¶39. Even before Ake, this Court had held,
That there can conceivably be instances when the state in fairness should be required to pay the cost of an expert needed by the defense to insure a fair trial for an indigent accused must be conceded. Those cases can only be left to the discretion of the trial court, and they will be rare.
Ruffin v. State, 447 So.2d 113, 118 (Miss. 1984) (citations omitted).
¶40. Our case law routinely has placed the burden of mitigation investigation largely on defense counsel. See Johns v. State, 926 So.2d 188, 196 (Miss. 2006) ("[A]t a minimum, counsel has a duty to interview potential witnesses and to make independent investigation of the facts and circumstances of the case." (alteration in original) (internal quotation marks omitted) (quoting Payton v. State, 708 So.2d 559 (Miss. 1998))); see also Butler, 608 So. 2d at 321 ("Why should an investigator be necessary to perform tasks an attorney ordinarily performs?"); Griffin, 557 So. 2d at 551 ("[We] must conclude the defense was not nearly as desirous of obtaining facts favorable to the defendant for presentation to the court and jury as to sandbag a trial court into reversible error by getting him to overrule the motion[.]" quoting Ruffin, 447 So. 2d at 118-19)).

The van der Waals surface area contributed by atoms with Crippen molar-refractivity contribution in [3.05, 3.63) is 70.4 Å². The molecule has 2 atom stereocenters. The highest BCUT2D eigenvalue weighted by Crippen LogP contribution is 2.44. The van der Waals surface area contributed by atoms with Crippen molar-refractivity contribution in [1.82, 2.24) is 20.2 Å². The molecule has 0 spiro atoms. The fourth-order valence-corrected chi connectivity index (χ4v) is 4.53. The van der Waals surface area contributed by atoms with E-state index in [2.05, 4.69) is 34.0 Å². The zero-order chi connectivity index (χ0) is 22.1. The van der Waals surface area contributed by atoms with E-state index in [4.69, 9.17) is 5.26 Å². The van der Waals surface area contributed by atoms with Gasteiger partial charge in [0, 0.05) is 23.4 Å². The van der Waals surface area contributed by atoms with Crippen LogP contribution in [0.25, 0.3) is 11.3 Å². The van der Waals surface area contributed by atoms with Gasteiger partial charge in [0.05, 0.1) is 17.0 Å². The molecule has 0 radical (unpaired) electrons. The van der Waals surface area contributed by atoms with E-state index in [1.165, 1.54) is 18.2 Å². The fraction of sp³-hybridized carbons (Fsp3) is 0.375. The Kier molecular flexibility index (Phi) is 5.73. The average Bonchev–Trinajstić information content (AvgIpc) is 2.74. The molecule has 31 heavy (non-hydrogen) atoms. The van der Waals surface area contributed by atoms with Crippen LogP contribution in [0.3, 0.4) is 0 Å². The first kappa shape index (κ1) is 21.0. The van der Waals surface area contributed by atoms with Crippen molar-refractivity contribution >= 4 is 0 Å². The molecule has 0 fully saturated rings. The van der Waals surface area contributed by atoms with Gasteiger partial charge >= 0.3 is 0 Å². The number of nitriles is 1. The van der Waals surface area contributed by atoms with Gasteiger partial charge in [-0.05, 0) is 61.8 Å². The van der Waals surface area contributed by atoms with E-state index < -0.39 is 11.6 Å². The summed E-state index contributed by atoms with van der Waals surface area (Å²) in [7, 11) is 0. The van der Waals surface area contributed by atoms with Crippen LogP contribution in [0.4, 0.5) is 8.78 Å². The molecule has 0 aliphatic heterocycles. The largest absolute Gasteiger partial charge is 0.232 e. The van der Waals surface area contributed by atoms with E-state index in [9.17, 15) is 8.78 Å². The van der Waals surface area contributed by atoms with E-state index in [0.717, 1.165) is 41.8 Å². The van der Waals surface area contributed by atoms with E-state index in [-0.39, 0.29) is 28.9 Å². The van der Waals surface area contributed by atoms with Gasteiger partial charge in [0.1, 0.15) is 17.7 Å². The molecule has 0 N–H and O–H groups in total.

¶41. Here, the record does not indicate whether defense counsel ever attempted to conduct any sort of mitigation investigation on his own from when he entered an appearance in this matter in November 2015. All we have before us is the motion filed by counsel in February 2016 for funds to hire a mitigation investigator to assist counsel. The motion claimed that "[t]he investigation in this case is complicated by the fact that Mr. Alexander has been incarcerated for nearly twenty years, and many of the relevant mitigating witnesses, documents, and other evidence may be difficult to locate."
¶42. This is too general and speculative to say that a sufficient showing was made entitling Alexander to a mitigation expert. Were we to hold otherwise on this record, we would be sanctioning a rule entitling every petitioner such as Alexander to public funds for a mitigation expert as a matter of due process. We must decline to do so, and we find no abuse of discretion in the trial court's decision to deny the motion for funds.